Nakamura posted about the controversy on his daily streams, ridiculed Hans’ postgame analysis, poured through Hans’ actual games, and even featured statistical analyses to show possible irregularities (i.e., Yosha Iglesias). With tens of thousands of viewers watching his streams, Nakamura became one of the main sources on the Carlsen-Niemann controversy. Niemann claimed that Nakamura was financially benefiting from the controversy with his streams.

Ultimately, Nakamura was named in the $100 million dollar defamation suit. Niemann alleged that Nakamura colluded with Carlsen and to blacklist him from tournaments. That anti-trust suit was thrown out in federal court. After the story broke on the recent agreement, Nakamura noted that he did not make a statement. Appearing a bit agitated, he told his Twitch audience, “I felt like I got dragged into this.”

Video by Hikaru Nakamura (YouTube)

Why would Nakamura mention Niemann’s rating decline? Nakamura left it open to interpretation by saying, “whatever the reason.” In the context of the scandal, it can be construed that Niemann’s rating dropped because he was under greater scrutiny. Admittedly, the lower rating could be due to tremendous social pressure due to the negative media attention, a complicated legal case, scrutiny over every detail of his life, and his diet of open tournaments. Hans gave his own reasons for his rating decline.

Video by Han Niemann (Twitch)

All of this being said, Nakamura’s positioning in this agreement is unclear. Reddit is certainly on fire about Nakamura’s video on the agreement, but an official statement was not included in the announcement. Are there any other legal loose ends? That much is not known, but Nakamura is still posting videos on Hans’ games including his return to Titled Tuesday.

It remains to be seen if Nakamura and Niemann have reached any type of personal accord. However, Nakamura also expressed relief. “It’s good that it is behind us. A lot of things that were spawned out of this were very negative and definitely reflected very poorly on chess as a whole.”

How Does Hans Niemann Fare?

Niemann is obviously relieved that this ordeal has ended. He can begin to work on his chess less of a buzz of accusation swirling over his head. He remains optimistic.

“I am pleased that my lawsuit against Magnus Carlsen and has been resolved in a mutually acceptable manner, and that I am returning to I look forward to competing against Magnus in chess rather than in court and am grateful to my attorneys at Oved & Oved for believing in me and helping me resolve the case.” 

~Hans Niemann

Poised to refile in an appropriate jurisdiction, it would have been a complicated battle, but it is possible that Niemann could have proved that he suffered damages both personally and financially. He certainly suffered damage to his reputation as a competitor and it still lingers. The story made national headlines and the late show circuit. While these stories will remain a matter of record, the recent announcement of an agreement between the parties could mark an opportunity for Hans to prove himself and leverage his profile. Here is his video statement to the public.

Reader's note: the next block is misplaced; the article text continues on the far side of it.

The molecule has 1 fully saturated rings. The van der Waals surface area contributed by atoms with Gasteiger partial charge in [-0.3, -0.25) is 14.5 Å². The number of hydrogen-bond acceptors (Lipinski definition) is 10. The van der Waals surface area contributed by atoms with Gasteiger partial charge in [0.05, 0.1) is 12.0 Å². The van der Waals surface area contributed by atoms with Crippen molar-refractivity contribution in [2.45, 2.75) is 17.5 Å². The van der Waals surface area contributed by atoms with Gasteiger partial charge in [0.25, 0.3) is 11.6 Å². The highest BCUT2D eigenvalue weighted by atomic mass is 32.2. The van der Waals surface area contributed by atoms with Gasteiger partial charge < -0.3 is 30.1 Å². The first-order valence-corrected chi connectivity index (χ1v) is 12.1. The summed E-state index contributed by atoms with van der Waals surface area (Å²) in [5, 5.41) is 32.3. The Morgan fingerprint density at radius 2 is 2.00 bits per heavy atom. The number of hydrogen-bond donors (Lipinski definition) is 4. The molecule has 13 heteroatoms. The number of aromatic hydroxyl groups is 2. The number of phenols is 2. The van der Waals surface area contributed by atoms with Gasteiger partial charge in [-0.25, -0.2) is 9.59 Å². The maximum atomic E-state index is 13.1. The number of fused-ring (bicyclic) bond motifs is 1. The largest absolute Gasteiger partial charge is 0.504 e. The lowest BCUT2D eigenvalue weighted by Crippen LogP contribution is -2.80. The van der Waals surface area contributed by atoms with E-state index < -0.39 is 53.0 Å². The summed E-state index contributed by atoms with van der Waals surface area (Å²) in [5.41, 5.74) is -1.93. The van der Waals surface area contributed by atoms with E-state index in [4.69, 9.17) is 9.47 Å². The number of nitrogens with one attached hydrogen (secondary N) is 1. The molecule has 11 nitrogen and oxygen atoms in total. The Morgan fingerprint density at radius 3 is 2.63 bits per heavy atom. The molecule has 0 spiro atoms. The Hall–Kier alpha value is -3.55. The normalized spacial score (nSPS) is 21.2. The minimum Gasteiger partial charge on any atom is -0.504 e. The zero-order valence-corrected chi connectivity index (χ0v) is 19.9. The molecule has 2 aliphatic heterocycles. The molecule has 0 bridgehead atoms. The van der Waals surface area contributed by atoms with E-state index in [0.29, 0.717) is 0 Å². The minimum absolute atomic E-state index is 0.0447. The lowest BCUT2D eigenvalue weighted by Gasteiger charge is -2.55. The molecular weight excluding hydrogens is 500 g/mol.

As mentioned, there has been some note of his Elo dropping 40 points since the scandal, but for someone to have endured such a media onslaught, it is a wonder that he did not lose 100 Elo points. In fact, Niemann has continued to play consistently and win tournaments. However, his rating loss has come from an occasional nick from a lower-rated player. Despite good results, he has also lost Elo in the piranha-infested open tournaments common in the U.S.

While Niemann has made a couple of statements about his reinstatement, he is certainly motivated to prove himself. The rehabilitation of his image has begun after millions of comments (and counting) have been posted defaming his character. Niemann also had his faction of fierce defenders who argued that Carlsen’s accusation, Nakamura’s enabling, and media blitz (with the Wall Street Journal) created a very damning case of character assassination. However, some claim that Hans’ brand value may actually have increased!

Let us hope that efforts are made toward online cheat detection. At the same time, there needs to be compensatory penalties, and reprimands/suspensions for players who falsely accuse others of cheating without any proof (against Article 12 of the FIDE Laws of Chess). These accusations create tremendous damage as we saw in the Mihaela Sandu case. Several higher-rated players have been criticized for claiming cheating every time they lose to an online game to a lower-rated player. It creates a bad precedent.

How Does FIDE Fare?

FIDE, the world’s chess body has not been as forthcoming on the issue as hoped. While there was a light-handed reprimand of Carlsen by Arkady Dvorkovich, there has been no final report released on the matter and no insight into the effects of the scandal. Apparently, the report is forthcoming. Earlier this year, FIDE’s Fair Play Commission adopted a report on the matter and forwarded the report to the Ethics and Disciplinary Commission for consideration.

On February 17, the Fair Play Commission (FPL) unanimously adopted the report on the Carslen/Niemann incident drafted by the Panel tasked with investigating the case, composed of Klaus Deventer (chair), Vincent Geeraets and Salomeja Zaksaite.

On February 20, the 30-page report was forwarded to the Ethics and Disciplinary Commission (EC) for further consideration. 

EDC’s nominated panel will assess the FPL’s findings and reach a decision on the case within six weeks.

Pursuant to Art. 5 of the EDC Procedural Rules, until a decision is made, the contents of the Report shall be kept confidential to protect the procedure itself and all interested parties. Until then, no further comment on the matter shall be released by any FPL, EDC member, or any other FIDE official.

We await the EDC’s recommendations on what steps FIDE plans to take on the issue.

How Does Chess Fare?